Artemisinin derivatives are highly potent with fast acting antiplasmodial activities. However,   due to short half-life, and parasite resistance to artemisinin derivatives and older antmalarial drugs, artemisinin derivatives are often combined with partner drugs with longer half-life for fast clearance of malaria parasites (Nosten, 2007). This led to the development of artemisinin-based combination therapies (ACTs), which have become the mainstay for treatment of malaria especially in malaria endemic regions (Basco et al., 2017). However, parasites with decreased susceptibility to ACTs' have emerged due to both decreased susceptibility to artemisinins and partner drugs (Leang et al., 2013; Sanders et al., 2014). There is an evolving Plasmodium resistance to dihydroartemisinin-piperaquine combinations (D-P) one of the presently used ACTs, which has shown tremendous efficacy against malaria parasites (Tayler et al., 202) and is being considered for the prevention of malaria in pregnancy  (Kakuru et al., 2016; Desai et al., 2016). Plasmodium resistance to D/P is due to resistance to piperaquine (P) and decreased susceptibility to dihyroartemisinin, which is common in malaria endemic regions (Amaratunga et al., 2016; Amato et al., 2017). Hence this study aimed to evaluate if DX can increase the antimalarial activity of P-D in a mouse model infected with P. berghei.

Materials and Methods

Animals, drugs and parasites

Swiss albino mice of both sexes (25-30 g) used for this study were sourced from the animal husbandry of the Department of Pharmacology, Faculty of Basic Clinical Sciences, University of Port Harcourt, Rivers State. The mice were housed in cages at temperature 20 °C, with cycles of 12 h light/12 h darkness. They were acclimated for 2 weeks and fed with food pellets and given water ad libitum. CQ used was manufactured by Alben Healthcare Ind Ltd, D/P was manufactured by Bliss GVS Pharma Ltd India whereas DX was manufactured by Ranbaxy Laboratories Ltd, India. Doses were selected based on previous studies: CQ (10mg/kg) (Somsak et al., 2018), DX (2.2 mg/kg) (Gilliard et al.,2015) and D/P (1.71/13.7 mg/kg) (Yavo et al., 2011). CQ-sensitive P. berghei (ANKA strain) was used. P. berghei was obtained from Nigerian Institute of Medical Research, Yaba, Lagos. Each mouse used was inoculated intraperitoneally (i.p.) with 0.2 ml of infected red blood cells (RBCs) containing P. berghei (1 × 107) obtained from a donor mouse.

Protocol for curative test

Curative study was performed as reported by Ryley and Peters (1970).Thirty Swiss albino mice were used, but twenty-five mice were inoculated i.p with blood containing 1 × 107. P. berghei and grouped into 5 of 5 mice each. Group A1 (non-parasitized group) normal control was treated with normal saline (0.2ml) daily for 4 days.  Groups, A2 (Positive control) and A3 (Negative control) were orally treated with normal saline (0.2ml) and CQ (10mg/kg) daily for 4 days, respectively. Groups A4-A6 were orally treated with DX (2.2 mg/kg), D-P (1.71/13.7 mg/kg) and D-P-DX daily for 4 days, respectively. On day 5, tail blood samples were collected from the mice; thin blood films were produced on slides and stained with Giemsa stain and viewed with the aid of a microscope. Evaluations for percentage parasitemia and percentage inhibitions were performed using the formula below:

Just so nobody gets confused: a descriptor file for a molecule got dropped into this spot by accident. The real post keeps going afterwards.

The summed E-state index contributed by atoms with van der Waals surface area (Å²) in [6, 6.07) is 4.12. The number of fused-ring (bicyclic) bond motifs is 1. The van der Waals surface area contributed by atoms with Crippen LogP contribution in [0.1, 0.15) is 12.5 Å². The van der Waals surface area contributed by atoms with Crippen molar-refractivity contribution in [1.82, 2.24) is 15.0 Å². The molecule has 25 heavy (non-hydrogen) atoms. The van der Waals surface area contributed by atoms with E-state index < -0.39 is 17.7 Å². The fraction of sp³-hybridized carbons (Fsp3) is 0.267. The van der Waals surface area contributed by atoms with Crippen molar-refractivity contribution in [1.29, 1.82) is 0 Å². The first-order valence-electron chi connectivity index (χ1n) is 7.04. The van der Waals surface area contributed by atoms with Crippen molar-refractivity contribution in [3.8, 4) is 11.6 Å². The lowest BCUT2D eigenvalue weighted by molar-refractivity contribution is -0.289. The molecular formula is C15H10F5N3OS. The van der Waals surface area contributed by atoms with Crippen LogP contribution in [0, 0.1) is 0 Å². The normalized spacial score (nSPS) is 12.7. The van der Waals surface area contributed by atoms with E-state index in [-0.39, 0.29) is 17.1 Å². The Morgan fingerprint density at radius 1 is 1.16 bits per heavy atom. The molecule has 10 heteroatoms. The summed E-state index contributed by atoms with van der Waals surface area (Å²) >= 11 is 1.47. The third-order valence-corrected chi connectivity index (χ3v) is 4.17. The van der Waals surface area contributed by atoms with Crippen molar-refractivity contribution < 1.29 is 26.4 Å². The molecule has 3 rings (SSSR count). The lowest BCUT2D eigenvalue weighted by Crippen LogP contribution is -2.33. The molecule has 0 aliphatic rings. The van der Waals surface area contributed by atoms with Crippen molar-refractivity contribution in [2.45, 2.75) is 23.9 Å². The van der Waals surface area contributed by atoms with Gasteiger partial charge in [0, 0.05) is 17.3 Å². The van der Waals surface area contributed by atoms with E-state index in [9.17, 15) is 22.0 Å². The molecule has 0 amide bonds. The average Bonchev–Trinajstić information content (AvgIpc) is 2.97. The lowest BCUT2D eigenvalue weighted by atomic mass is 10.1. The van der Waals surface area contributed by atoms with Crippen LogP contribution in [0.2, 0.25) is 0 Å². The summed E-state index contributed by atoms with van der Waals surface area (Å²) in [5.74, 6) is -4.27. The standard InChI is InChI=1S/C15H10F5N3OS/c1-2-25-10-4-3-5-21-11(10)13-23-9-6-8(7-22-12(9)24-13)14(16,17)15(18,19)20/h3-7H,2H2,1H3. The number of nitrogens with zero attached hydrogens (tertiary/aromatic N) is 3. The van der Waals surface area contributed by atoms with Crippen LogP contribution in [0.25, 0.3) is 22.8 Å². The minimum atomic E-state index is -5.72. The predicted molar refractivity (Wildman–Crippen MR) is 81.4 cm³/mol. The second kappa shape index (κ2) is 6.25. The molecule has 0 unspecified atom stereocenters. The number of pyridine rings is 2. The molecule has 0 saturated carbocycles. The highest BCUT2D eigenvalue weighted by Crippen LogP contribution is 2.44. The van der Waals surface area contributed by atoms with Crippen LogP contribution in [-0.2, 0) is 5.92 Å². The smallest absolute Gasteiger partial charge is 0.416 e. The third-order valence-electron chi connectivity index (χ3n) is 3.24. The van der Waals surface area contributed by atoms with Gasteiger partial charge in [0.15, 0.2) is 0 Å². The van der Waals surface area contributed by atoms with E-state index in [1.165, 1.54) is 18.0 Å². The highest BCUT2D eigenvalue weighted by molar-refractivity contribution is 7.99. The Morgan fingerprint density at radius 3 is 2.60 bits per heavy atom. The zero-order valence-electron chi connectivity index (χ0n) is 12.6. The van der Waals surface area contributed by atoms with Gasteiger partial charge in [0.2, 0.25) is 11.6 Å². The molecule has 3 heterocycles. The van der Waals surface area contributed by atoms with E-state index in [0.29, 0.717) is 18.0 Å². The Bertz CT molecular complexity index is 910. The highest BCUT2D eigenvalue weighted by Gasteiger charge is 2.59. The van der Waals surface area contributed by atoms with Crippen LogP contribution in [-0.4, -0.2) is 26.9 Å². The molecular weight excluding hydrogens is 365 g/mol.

Protocol for prophylactic test 

Prophylactic test was performed using an established method described by Peters (1965). Twenty five Swiss albino mice were assigned to five groups of five mice each. Group AI served as positive control and group A2 served as negative control and were orally treated with normal saline (0.2ml) and CQ (10mg/kg) daily for 4 days, respectively. Groups A3-A5 were orally treated with DX (2.2 mg/kg), D-P (1.71/13.7 mg/kg) and D-P-DX daily for 4 days, respectively. On day 5, the mice were inoculated i.p with 0.2 ml of infected blood containing 1x107P. berghei. Thereafter, treatment continued for 4 days. On day 8, tail blood samples were collected and percentage parasitemia and inhibitions calculated using the formula above.

Protocol for suppressive test

Suppressive was carried out as described by Knight and Peters (1980). Twenty five mice were inoculated ip with blood containing1x107 P. berghei. After 72 h, the mice were randomized into five groups of five mice each. The first two groups, AI (Positive control) and A2 (Negative control) were orally treated with normal saline (0.2ml) and CQ (10mg/kg) daily for 4 days, respectively. Groups A3-A5 were orally treated with DX (2.2 mg/kg), D-P (1.71/13.7 mg/kg)and D-P-DX daily for 4 days, respectively. On day 5, tail blood samples were collected and evaluated for percentage parasitemia and inhibition using the formula above.

Evaluation of biochemical parameters

Blood samples were collected from  mice in the curative study, and evaluated for white blood cells (WBCs), hemoglobin (Hb), packed cell volume (PCV), red blood cells (RBCs), triglyceride (TG) , total cholesterol (CHOL), low-density lipoprotein cholesterol (LDL-C) and high-density lipoprotein cholesterol (HDL-C), with the aid of an auto analyzer using standard procedure specified by the manufacturer (Asanga et al., 2013).